small screech sounds, something full-moon related

graffiti -- a crescent moon smiling at the young child sitting at its pointTime for a 15 minute write — the dog is rolling around a toy that releases food when she turns it. this is helping her slow down when she eats. I could have used one of those at several different times in my life. We are working on sit-stay, working on heel, working on walking with a loose leash. We are testing and pushing each other. Yesterday was her first bath at a pet store up in Strawberry Village. Is this what I want to be writing about? Yesterday, on my self care day, everything was all about Sophie. Even the time that I took away from her, letting myself go to the cafe for some writing after her lunch (the first time I’d left her alone when I was by myself — the Mr and I together had left her alone, walked out of the house together, but this was the first time she and I said goodbye just the two of us, and the first time I walked back in to let her know I’d always come back), I spent writing about her or listening to a podcast about training your dog to walk on a loose leash. I guess that’s what new furry-baby-parenthood is like.

We had a couple of frustrating walks yesterday, she and I; she was too excited (how I hate using that phrase for a puppy — isn’t it her job to be excited?) and I wasn’t doing a good job of calming my own self down. I thought about how dogs can read and respond to emotions, and how, when I’m tense and anxious, she’s going to sense and react to that. And that stressed me out, too, given that I have spent the last 30 years feeling tense and anxious a good percentage of my everydays. So here’s another thing she’s going to get to help me work on — my quality of presence,  being actually all the way here, being solidly in this moment with her — calm and focused, clearly in charge. Since these are all things I’ve actively avoided being for a number of years, it makes sense, I guess, that I’m frustrated and in the midst of a serious learning curve.

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June’s Writing the Flood meets this Saturday! There’s still time to join us — we’ll be gathering in Berkeley this time around.

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Last night, under the full moon, there were three, and then four, big fat birds out on the hill behind the house — owls? They, their silhouettes, were giving off these smallish screech sounds, somehow smaller than their bodies would seem to allow for. One took off flying while I sat on the concrete stairs and watched, a huge wingspan, slow, steady downbeats, pushing air away, heading for another grove. It looked like a small convention, something full-moon related.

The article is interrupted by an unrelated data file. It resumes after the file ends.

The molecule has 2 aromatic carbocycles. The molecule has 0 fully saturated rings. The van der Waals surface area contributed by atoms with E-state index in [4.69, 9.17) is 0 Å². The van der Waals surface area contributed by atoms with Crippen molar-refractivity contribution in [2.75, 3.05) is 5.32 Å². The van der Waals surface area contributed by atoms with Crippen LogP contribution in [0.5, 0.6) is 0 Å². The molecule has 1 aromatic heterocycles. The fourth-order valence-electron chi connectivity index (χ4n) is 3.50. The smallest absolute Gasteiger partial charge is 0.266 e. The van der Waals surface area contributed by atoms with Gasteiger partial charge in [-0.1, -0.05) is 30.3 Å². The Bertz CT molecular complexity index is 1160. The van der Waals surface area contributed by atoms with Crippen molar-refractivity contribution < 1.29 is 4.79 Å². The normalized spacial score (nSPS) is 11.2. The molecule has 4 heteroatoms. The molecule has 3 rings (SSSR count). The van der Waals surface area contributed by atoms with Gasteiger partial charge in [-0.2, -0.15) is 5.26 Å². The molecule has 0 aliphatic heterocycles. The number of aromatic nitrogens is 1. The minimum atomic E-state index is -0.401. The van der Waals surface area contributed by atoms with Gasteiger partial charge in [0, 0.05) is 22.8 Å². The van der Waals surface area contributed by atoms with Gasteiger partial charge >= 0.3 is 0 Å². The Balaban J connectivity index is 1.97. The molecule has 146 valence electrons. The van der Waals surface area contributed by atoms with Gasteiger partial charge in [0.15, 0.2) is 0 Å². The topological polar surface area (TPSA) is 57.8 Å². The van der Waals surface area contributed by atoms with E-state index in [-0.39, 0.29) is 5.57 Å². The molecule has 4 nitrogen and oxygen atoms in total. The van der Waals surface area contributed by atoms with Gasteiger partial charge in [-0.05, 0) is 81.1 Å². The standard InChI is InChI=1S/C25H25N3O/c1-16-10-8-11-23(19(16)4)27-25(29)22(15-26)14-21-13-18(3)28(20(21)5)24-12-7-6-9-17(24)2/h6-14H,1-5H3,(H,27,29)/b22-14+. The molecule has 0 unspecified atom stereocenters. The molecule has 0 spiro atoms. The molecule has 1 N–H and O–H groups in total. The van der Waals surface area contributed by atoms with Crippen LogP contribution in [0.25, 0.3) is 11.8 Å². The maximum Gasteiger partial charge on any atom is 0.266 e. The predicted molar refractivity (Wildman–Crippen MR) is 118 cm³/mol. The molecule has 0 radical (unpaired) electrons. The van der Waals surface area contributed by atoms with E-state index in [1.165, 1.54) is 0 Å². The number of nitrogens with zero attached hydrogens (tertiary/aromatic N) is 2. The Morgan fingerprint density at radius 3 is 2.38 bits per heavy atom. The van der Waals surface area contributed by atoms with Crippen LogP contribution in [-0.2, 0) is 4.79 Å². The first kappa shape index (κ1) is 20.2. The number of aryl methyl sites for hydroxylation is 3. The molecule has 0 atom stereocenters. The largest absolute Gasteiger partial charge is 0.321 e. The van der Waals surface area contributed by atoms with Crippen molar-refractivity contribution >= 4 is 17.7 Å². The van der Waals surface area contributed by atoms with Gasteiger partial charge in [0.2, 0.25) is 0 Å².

More wild animal news: we walked, Sophie and me, within spitting distance of a young male deer yesterday (his antlers just barely poking up and fuzzing around his forehead) (‘spitting distance’ is kind of  an awful phrase, isn’t it? and so imprecise — in reality, we were on one side of an asphalt road, and the deer was on the other). Sophie didn’t notice the deer — not only were we working on heel, but she was paying close attention to me while we were in the midst of the lesson, for a miracle. the deer, of course, noticed us. I’d stopped at the bottom of the hill when I first saw him, a ways away, and tried to encourage him to go ahead and cross the road. My deer(-speak) is rusty, though, and he didn’t get what I was saying, just stood there and watched me, us. Wanted to see what we were going to do. So I had Sophie keep on heeling, we crossed to the far side of the road, and she ended up being more concerned with the storm drain that we had to go by (these totally freak her out) than the fact that there was a huge animal just 10 feet from her. The deer watched us with his big eyes; I made eye contact with him several times, said Thanks the last time. And as soon as we were a short ways up the road past him, he went ahead and long-0legged it across the street and into the neighbor’s backyard.

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Today’s write: Give me something from your natural world, the nature pushing its way into and around your life, even (especially) if you’re living in the city. Take 10 or 15 minutes, and show me the trees growing through fencing or wires, the daises pushing up through sidewalk cracks, the bird dances on fence posts, whatever nature you notice and that wakes up up this morning.

Thanks for all the patient, persistent wildness that lives in you. Thanks for your creative brilliance, and, always, for your words.